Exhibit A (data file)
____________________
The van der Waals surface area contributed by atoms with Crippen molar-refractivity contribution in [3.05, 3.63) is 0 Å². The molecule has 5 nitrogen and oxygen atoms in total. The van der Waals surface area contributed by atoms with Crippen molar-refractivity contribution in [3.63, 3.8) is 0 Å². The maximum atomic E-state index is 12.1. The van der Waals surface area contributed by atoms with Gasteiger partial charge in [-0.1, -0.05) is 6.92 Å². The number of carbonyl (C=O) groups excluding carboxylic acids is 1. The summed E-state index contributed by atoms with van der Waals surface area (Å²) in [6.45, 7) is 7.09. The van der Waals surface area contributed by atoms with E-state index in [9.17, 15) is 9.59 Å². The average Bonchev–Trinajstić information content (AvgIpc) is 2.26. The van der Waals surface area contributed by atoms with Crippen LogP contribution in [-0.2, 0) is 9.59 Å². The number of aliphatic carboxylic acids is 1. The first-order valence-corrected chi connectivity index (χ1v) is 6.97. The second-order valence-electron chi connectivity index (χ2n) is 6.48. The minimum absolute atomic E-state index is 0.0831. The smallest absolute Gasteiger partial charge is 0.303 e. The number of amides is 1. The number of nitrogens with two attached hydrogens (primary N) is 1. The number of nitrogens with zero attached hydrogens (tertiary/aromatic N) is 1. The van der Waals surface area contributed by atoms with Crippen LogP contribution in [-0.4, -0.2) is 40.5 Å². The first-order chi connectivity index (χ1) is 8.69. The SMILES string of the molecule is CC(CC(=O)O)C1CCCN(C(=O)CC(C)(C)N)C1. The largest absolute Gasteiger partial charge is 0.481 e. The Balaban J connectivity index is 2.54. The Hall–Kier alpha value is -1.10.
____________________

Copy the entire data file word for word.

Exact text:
The van der Waals surface area contributed by atoms with Crippen molar-refractivity contribution in [3.05, 3.63) is 0 Å². The molecule has 5 nitrogen and oxygen atoms in total. The van der Waals surface area contributed by atoms with Crippen molar-refractivity contribution in [3.63, 3.8) is 0 Å². The maximum atomic E-state index is 12.1. The van der Waals surface area contributed by atoms with Gasteiger partial charge in [-0.1, -0.05) is 6.92 Å². The number of carbonyl (C=O) groups excluding carboxylic acids is 1. The summed E-state index contributed by atoms with van der Waals surface area (Å²) in [6.45, 7) is 7.09. The van der Waals surface area contributed by atoms with E-state index in [9.17, 15) is 9.59 Å². The average Bonchev–Trinajstić information content (AvgIpc) is 2.26. The van der Waals surface area contributed by atoms with Crippen LogP contribution in [-0.2, 0) is 9.59 Å². The number of aliphatic carboxylic acids is 1. The first-order valence-corrected chi connectivity index (χ1v) is 6.97. The second-order valence-electron chi connectivity index (χ2n) is 6.48. The minimum absolute atomic E-state index is 0.0831. The smallest absolute Gasteiger partial charge is 0.303 e. The number of amides is 1. The number of nitrogens with two attached hydrogens (primary N) is 1. The number of nitrogens with zero attached hydrogens (tertiary/aromatic N) is 1. The van der Waals surface area contributed by atoms with Crippen LogP contribution in [-0.4, -0.2) is 40.5 Å². The first-order chi connectivity index (χ1) is 8.69. The SMILES string of the molecule is CC(CC(=O)O)C1CCCN(C(=O)CC(C)(C)N)C1. The largest absolute Gasteiger partial charge is 0.481 e. The Balaban J connectivity index is 2.54. The Hall–Kier alpha value is -1.10.